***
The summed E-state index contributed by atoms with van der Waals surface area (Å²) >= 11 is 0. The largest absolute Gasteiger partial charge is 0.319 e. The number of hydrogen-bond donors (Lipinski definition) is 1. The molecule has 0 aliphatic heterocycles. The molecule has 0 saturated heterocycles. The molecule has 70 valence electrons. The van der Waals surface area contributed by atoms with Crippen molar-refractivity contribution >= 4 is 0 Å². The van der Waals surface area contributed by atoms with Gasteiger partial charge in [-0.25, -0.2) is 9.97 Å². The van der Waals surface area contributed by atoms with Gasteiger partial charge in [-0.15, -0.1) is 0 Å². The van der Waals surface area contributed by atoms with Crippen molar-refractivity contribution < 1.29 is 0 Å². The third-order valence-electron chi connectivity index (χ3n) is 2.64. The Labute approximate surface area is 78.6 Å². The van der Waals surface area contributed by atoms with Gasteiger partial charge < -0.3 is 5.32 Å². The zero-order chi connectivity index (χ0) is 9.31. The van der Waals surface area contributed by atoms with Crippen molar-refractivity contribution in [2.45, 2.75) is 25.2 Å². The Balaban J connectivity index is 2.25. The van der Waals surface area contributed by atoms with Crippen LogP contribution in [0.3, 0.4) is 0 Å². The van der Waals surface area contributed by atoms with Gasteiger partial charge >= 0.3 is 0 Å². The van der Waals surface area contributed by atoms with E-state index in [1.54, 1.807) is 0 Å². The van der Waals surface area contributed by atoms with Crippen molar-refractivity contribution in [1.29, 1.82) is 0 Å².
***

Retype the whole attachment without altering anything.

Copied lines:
The summed E-state index contributed by atoms with van der Waals surface area (Å²) >= 11 is 0. The largest absolute Gasteiger partial charge is 0.319 e. The number of hydrogen-bond donors (Lipinski definition) is 1. The molecule has 0 aliphatic heterocycles. The molecule has 0 saturated heterocycles. The molecule has 70 valence electrons. The van der Waals surface area contributed by atoms with Crippen molar-refractivity contribution >= 4 is 0 Å². The van der Waals surface area contributed by atoms with Gasteiger partial charge in [-0.25, -0.2) is 9.97 Å². The van der Waals surface area contributed by atoms with Gasteiger partial charge in [-0.15, -0.1) is 0 Å². The van der Waals surface area contributed by atoms with Crippen molar-refractivity contribution < 1.29 is 0 Å². The third-order valence-electron chi connectivity index (χ3n) is 2.64. The Labute approximate surface area is 78.6 Å². The van der Waals surface area contributed by atoms with Gasteiger partial charge < -0.3 is 5.32 Å². The zero-order chi connectivity index (χ0) is 9.31. The van der Waals surface area contributed by atoms with Crippen molar-refractivity contribution in [2.45, 2.75) is 25.2 Å². The Balaban J connectivity index is 2.25. The van der Waals surface area contributed by atoms with Crippen LogP contribution in [0.3, 0.4) is 0 Å². The van der Waals surface area contributed by atoms with Gasteiger partial charge >= 0.3 is 0 Å². The van der Waals surface area contributed by atoms with E-state index in [1.54, 1.807) is 0 Å². The van der Waals surface area contributed by atoms with Crippen molar-refractivity contribution in [1.29, 1.82) is 0 Å².